5 most common questions a real estate agent gets asked

Realtors typically get asked dozens of questions by prospective buyers on a regular basis.
Here, Knight Frank’s Darryl Tan tells us his Top 5.
1. How's the market?
Whenever someone asks me this, I try to break it down into the various sub-segments of the market: the premium/high-end, the middle end, and the mass market. All these will perform very differently; the whole market will never be up or down at the same time. Last year, the middle tier of the market was relatively quiet until Q4. This year, in Q1 and going into Q2, this segment has picked up, especially in the Alexandra-Commonwealth stretch, as was highlighted by The Edge Property.
That stretch has 11 to 12 different condos, all of which offer very different flavours. Commonwealth Towers and Queens Peak, for instance, target the mass market, so the units come in at very strategic price points. They offer good value for money, so you get bang for your buck. Further down that stretch, you get properties like Principal Garden by UOL, which offers sensibly sized homes, and The Crest by Wing Tai, which banks on the prestige factor by being in the Jervois neighbourhood.
2. Is now a good time to buy?
If one were to objectively read into the real estate market and its various sub-segments, not all segments are down at the same time. For example, the luxury end of the market saw many prime homes change hands over the past three quarters, and while prices for the middle-upper tiers may have come off a little for the past several quarters, the corresponding volume of sales resulting had increased disproportionately more. These, in my view, are among several indicators suggesting a market perception of price rationalisation and sensibility.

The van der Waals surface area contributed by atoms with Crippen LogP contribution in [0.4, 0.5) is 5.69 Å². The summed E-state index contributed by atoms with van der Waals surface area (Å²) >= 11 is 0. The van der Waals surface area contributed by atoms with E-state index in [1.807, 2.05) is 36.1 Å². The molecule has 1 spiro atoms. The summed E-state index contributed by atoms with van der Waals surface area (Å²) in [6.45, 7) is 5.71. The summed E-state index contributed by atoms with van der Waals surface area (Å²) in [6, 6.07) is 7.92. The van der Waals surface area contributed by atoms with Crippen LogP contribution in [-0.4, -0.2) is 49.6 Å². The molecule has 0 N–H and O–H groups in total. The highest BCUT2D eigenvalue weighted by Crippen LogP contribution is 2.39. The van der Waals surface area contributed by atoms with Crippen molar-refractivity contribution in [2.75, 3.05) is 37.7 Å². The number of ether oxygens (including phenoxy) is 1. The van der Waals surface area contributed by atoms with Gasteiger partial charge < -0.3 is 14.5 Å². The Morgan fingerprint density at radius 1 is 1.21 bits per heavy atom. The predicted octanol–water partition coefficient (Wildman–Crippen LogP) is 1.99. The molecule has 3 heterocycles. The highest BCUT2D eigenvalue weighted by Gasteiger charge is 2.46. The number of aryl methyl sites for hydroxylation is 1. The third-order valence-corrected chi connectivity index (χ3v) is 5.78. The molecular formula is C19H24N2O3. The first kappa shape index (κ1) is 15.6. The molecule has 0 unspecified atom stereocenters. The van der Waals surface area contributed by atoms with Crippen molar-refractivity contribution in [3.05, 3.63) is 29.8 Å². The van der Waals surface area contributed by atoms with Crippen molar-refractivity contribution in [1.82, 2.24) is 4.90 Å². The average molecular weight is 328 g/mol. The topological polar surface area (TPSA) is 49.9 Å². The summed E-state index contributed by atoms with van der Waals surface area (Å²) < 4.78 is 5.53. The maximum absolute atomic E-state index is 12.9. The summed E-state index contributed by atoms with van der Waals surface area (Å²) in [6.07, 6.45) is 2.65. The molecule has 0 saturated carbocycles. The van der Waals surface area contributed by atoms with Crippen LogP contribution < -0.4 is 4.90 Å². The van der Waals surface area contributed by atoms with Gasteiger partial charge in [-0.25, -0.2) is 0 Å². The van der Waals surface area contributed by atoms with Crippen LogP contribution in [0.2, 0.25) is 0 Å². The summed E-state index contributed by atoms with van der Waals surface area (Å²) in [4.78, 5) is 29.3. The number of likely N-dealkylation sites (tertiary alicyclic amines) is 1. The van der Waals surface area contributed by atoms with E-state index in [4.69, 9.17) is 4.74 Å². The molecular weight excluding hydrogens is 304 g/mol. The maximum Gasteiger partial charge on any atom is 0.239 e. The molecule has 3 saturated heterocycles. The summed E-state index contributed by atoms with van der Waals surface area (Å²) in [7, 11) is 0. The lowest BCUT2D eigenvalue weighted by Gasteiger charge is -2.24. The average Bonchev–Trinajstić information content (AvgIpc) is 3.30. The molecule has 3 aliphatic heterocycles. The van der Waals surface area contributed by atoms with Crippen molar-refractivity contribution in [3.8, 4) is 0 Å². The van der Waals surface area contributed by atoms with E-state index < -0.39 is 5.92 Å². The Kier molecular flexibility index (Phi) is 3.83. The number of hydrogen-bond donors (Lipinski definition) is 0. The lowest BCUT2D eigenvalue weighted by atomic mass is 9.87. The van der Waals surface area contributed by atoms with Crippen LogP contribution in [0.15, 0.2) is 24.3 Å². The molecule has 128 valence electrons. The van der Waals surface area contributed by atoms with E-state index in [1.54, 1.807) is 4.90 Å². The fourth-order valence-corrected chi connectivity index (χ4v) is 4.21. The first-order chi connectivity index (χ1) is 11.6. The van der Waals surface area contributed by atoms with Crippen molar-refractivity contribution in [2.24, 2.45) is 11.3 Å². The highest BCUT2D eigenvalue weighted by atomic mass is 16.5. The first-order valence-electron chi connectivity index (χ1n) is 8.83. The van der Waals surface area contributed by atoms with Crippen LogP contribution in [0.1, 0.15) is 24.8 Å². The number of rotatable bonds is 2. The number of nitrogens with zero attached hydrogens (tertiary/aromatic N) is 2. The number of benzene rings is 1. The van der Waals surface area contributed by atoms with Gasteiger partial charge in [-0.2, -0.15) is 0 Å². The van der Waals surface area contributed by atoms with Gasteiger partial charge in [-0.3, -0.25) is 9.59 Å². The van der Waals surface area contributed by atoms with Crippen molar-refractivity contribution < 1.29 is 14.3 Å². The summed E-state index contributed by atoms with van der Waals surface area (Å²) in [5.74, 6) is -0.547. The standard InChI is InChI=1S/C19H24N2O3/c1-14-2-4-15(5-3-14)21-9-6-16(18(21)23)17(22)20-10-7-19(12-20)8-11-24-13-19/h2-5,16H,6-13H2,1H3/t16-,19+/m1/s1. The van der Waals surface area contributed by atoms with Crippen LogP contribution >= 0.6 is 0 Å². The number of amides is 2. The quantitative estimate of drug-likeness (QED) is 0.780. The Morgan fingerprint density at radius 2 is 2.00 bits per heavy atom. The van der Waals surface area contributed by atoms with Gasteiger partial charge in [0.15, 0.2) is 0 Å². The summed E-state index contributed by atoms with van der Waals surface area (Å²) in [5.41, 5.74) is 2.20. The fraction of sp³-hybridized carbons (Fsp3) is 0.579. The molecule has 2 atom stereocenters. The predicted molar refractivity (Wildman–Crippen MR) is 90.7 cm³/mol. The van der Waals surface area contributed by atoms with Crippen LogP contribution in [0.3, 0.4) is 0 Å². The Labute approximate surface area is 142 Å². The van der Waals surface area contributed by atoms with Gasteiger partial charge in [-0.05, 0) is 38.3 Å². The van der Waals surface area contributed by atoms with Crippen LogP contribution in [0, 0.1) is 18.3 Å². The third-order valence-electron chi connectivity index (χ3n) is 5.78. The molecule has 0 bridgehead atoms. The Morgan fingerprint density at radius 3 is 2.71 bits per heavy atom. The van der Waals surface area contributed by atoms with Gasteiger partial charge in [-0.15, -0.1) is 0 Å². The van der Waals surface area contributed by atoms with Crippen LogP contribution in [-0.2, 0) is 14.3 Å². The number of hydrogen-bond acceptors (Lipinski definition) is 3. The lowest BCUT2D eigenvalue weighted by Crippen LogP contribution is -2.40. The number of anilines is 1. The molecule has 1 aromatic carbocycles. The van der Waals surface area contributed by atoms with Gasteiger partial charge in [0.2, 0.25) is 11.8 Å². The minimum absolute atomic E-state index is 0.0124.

Most share this view, though some remain skeptical that the market has not bottomed-out yet. They feel that there are many macro-economic factors that have not completely unfolded, e.g. The Trump Effect, Brexit, tensions in the South China Sea etc. While these viewpoints hold truth, the reality in these fluid times are that new factors/challenges will present themselves. Seasoned real estate watchers will know not to get sucked into “Analysis-Paralysis”.
3. When are the property cooling measures (ABSD, TDSR) going to be lifted?
For all the measures that were laid out, one needs to read into the underlying intent. When the 15% Additional Buyers Stamp Duty (ABSD) was introduced, it wasn’t meant to keep foreign buyers from buying into Singapore, but to ensure that those who were investing genuinely saw value. The Total Debt Servicing Ratio (TDSR) was meant to discourage average Singaporeans from getting ahead of themselves. For ABSD, I suspect that the authorities will ease it, but not lift it entirely. And they will possibly ease it in tandem with a Seller’s Stamp Duty loaded specifically for foreign buyers.
Alternatively, they might ease the measures on certain property types. Last month, they eased certain requirements pertaining to the TDSR, allowing the property to be used as equity. If the property is deemed as equity, the banks can loan you money for it. That made it easier for Singaporeans to finance their properties, but it didn’t make it easier for them to go out and buy another three or four properties.
4. Where are the other sectors to look at? Should I be also considering commercial and/or foreign properties?
I tend to pry a little deeper into the underlying intent of the property purchase. And I also look into the client’s portfolio holistically. Sometimes the intent is not as obvious, such as the purchase being part of estate planning (for their children) or a calculated investment with a very clear exit horizon. All these concerns are taken onboard collectively and I advise them based on what I deem best.
Sometimes, I point them to other classes of real restate including commercial, industrial or overseas properties. Knight Frank has an extensive database of well-rated properties worldwide. Other times, this may mean advising them NOT to acquire the property altogether. The honesty is often well-received. That’s how I keep my clients, whom often become friends.
5. How do I avoid paying so much taxes? (usually asked by foreigners and PRs)
I tell them that they can’t. Again, I look at the client’s portfolio. If his/her intent is to mitigate risk by moving money out of his/her home country, then the total investment need not be consolidated in one or two properties. He/she could park the money on the Singapore Stock Exchange, say, with a REIT – an indirect investment in real estate without the commitment of a physical asset.